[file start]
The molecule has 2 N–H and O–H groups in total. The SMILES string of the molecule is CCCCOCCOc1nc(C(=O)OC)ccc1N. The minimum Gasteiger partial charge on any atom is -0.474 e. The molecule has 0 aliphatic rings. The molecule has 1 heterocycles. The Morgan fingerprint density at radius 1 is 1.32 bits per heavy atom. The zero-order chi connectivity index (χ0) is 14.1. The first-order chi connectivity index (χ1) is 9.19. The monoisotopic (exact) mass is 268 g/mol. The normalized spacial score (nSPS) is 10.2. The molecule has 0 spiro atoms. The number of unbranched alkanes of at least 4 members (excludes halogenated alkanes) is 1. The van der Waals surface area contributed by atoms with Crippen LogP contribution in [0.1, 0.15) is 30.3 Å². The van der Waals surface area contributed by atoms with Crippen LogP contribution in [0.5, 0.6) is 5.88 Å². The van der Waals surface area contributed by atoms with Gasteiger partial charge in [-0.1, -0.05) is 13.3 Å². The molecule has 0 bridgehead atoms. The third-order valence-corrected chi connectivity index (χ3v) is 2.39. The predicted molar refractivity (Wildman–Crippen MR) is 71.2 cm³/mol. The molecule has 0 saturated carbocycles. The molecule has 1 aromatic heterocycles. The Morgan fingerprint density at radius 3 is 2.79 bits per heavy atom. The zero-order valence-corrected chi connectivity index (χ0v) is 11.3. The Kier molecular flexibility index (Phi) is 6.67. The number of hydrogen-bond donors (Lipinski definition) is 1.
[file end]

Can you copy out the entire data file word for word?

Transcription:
The molecule has 2 N–H and O–H groups in total. The SMILES string of the molecule is CCCCOCCOc1nc(C(=O)OC)ccc1N. The minimum Gasteiger partial charge on any atom is -0.474 e. The molecule has 0 aliphatic rings. The molecule has 1 heterocycles. The Morgan fingerprint density at radius 1 is 1.32 bits per heavy atom. The zero-order chi connectivity index (χ0) is 14.1. The first-order chi connectivity index (χ1) is 9.19. The monoisotopic (exact) mass is 268 g/mol. The normalized spacial score (nSPS) is 10.2. The molecule has 0 spiro atoms. The number of unbranched alkanes of at least 4 members (excludes halogenated alkanes) is 1. The van der Waals surface area contributed by atoms with Crippen LogP contribution in [0.1, 0.15) is 30.3 Å². The van der Waals surface area contributed by atoms with Crippen LogP contribution in [0.5, 0.6) is 5.88 Å². The van der Waals surface area contributed by atoms with Gasteiger partial charge in [-0.1, -0.05) is 13.3 Å². The molecule has 0 bridgehead atoms. The third-order valence-corrected chi connectivity index (χ3v) is 2.39. The predicted molar refractivity (Wildman–Crippen MR) is 71.2 cm³/mol. The molecule has 0 saturated carbocycles. The molecule has 1 aromatic heterocycles. The Morgan fingerprint density at radius 3 is 2.79 bits per heavy atom. The zero-order valence-corrected chi connectivity index (χ0v) is 11.3. The Kier molecular flexibility index (Phi) is 6.67. The number of hydrogen-bond donors (Lipinski definition) is 1.